Bush sharpens attacks as dust settles

As Kerry leaves debate strong, president aims to blunt any momentum

Election 2004

October 02, 2004|By David L. Greene and Julie Hirschfeld Davis | David L. Greene and Julie Hirschfeld Davis,SUN NATIONAL STAFF

MANCHESTER, N.H. - With Sen. John Kerry buoyed by positive reviews for his debate performance Thursday night, President Bush hammered at his challenger yesterday, charging that his stance on the Iraq war remains muddled and that as president Kerry would subject American foreign policy to the approval of other countries.

Bush's fresh attacks came hours after he sparred head-to-head with Kerry and as a first set of polls suggested that to many of the estimated 62 million people who watched on television, Kerry out-dueled Bush. Making stops in the swing states of Pennsylvania and New Hampshire, the president seemed determined to blunt whatever momentum Kerry had gained from his performance.

Huddling with aides on Air Force One leaving Florida yesterday morning, Bush reworked the top of a speech and came out attacking the senator, point by point, for statements Kerry made in their face-off, as though the debate were still going on.

"Last night, my opponent said our troops deserve better," Bush told a crowd of thousands outside a New Hampshire ski lodge.

"They certainly deserve better than they got from Senator Kerry when he voted to send them to war, then voted against funding our troops in combat," Bush said. He added that during the debate, Kerry "said he had made a mistake in how he talked about that vote."

"The mistake wasn't what Senator Kerry said," Bush said. "The mistake was what Senator Kerry did."

Kerry, also shooting back onto the campaign trail with 32 days left before the election, appeared confident and cheerful. At a rally in Tampa, Fla., he and his aides sought to project the image of a campaign starting to regain its stride.

The senator kept up a stream of criticism of Bush's handling of Iraq and homeland security. Kerry hopes to build on his performance in the debate on foreign policy to attack Bush's policies on issues such as education and health care, on which polls show the senator holds an edge.

Kerry tried to throw the president's central critique of him as a weak and waffling politician back at Bush. At times, he even mocked the president.

"The president keeps trying to debate himself" on Iraq, Kerry told a packed stadium of supporters who sometimes stamped their feet in appreciation.

"He keeps trying to say, `Well, we don't - we don't want somebody. ... `We don't want to wilt or waver,'" Kerry said, stuttering and stammering as he quoted the president, seeming to attempt a Bush impersonation.

"Well, Mr. President," Kerry said, "nobody's talking about leaving. Nobody's talking about wilting and wavering. We're talking about winning and getting the job done right."

Quick return to trail

As the candidates resumed a feverish campaign pace after days of debate practice, their itineraries underscored where the battlegrounds remain. Kerry fought to regain footing in Florida, a state that Bush barely won in 2000 and that handed him the election.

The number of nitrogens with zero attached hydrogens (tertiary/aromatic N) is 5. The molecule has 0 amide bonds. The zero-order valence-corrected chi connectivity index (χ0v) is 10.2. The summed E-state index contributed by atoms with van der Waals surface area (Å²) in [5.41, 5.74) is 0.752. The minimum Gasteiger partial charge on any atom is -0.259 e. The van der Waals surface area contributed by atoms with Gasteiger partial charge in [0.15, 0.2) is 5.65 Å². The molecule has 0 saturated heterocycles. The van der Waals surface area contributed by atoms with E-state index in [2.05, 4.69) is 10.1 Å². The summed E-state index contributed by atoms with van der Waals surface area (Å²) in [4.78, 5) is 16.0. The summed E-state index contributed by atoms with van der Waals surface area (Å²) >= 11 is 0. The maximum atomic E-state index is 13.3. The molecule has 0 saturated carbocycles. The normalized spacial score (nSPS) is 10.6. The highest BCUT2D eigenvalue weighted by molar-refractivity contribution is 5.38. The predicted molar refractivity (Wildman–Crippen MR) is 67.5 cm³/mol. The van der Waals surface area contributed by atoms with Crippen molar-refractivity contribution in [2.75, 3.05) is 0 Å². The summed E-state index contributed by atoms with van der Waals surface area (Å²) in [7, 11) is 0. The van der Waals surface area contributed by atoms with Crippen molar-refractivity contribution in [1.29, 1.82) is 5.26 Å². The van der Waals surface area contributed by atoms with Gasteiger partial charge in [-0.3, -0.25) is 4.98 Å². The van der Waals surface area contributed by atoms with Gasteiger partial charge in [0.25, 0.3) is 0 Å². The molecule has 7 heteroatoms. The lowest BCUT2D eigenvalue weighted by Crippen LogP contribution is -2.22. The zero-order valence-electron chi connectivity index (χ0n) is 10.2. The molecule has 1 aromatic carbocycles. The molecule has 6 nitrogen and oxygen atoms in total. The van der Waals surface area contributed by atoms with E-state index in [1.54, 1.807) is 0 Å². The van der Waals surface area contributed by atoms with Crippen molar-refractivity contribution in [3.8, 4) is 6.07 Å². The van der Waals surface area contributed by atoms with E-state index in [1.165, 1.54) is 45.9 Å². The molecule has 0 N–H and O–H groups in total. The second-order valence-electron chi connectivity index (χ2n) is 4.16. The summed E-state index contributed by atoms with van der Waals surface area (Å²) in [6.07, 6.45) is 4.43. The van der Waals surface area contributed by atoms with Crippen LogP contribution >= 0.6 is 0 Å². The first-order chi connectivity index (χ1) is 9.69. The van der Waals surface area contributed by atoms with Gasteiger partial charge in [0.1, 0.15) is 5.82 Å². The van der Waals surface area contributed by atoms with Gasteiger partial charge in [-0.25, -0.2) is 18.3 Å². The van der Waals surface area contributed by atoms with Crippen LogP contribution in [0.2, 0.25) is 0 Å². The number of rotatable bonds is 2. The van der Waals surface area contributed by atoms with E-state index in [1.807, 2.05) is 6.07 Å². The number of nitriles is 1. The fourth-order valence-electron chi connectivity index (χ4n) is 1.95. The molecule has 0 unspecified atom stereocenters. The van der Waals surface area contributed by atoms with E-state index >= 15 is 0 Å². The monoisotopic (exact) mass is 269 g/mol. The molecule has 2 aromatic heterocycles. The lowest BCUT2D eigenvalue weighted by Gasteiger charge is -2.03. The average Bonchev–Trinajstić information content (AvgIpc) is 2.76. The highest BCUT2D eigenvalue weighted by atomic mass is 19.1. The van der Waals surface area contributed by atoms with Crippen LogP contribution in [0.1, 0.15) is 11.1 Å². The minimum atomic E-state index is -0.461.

Florida has been battered by hurricanes, and after Bush has made visits to offer sympathy and aid, he has surged ahead, according to one state poll.

Yesterday, the president came to Pennsylvania, a state Al Gore carried in 2000 but where polls show Bush and Kerry in a tight fight. Bush then flew to New Hampshire, the only New England state he was able to wrest from the Democrats in 2000. Here, polls also show Bush and Kerry running close.

Bush was introduced here and at a park in Allentown, Pa., by the popular Republican Sen. John McCain. Of the debate, McCain said Bush "showed last night why the American people have put their trust and confidence in his leadership." But McCain, also a friend to Kerry, praised the Democrat for his debate performance, too, calling the evening his "brightest moment" in weeks.

Though Bush aides dismissed suggestions that Kerry won the debate, Bush seemed to project a new sense of urgency. He also had his swagger back, beaming smiles and looking for laughs, not grimacing and scowling as he had seemed to do at times during the debate.

Speaking to crowds of loyal Republicans, Bush pounded Kerry for his suggestion during the debate that a U.S. decision on whether to launch a pre-emptive war should hinge on passing a "global test" of whether the cause is just.

In fact, Kerry asserted at the debate that a U.S. president always reserves the right to begin such a war and that he would never require the approval of other countries. Still, Bush called Kerry's "global test" remark "the most disturbing aspect of the debate." At times, Bush pounded his lectern.

"He wants our national security decisions to be subject to the approval of foreign governments," Bush said. "The president's job is not to take an international poll. The president's job is to defend the United States of America."

His audience launched into chants of "USA! USA! USA!"

Bush also ridiculed Kerry's proposal to hold a summit in which nations would discuss how to manage Iraq.

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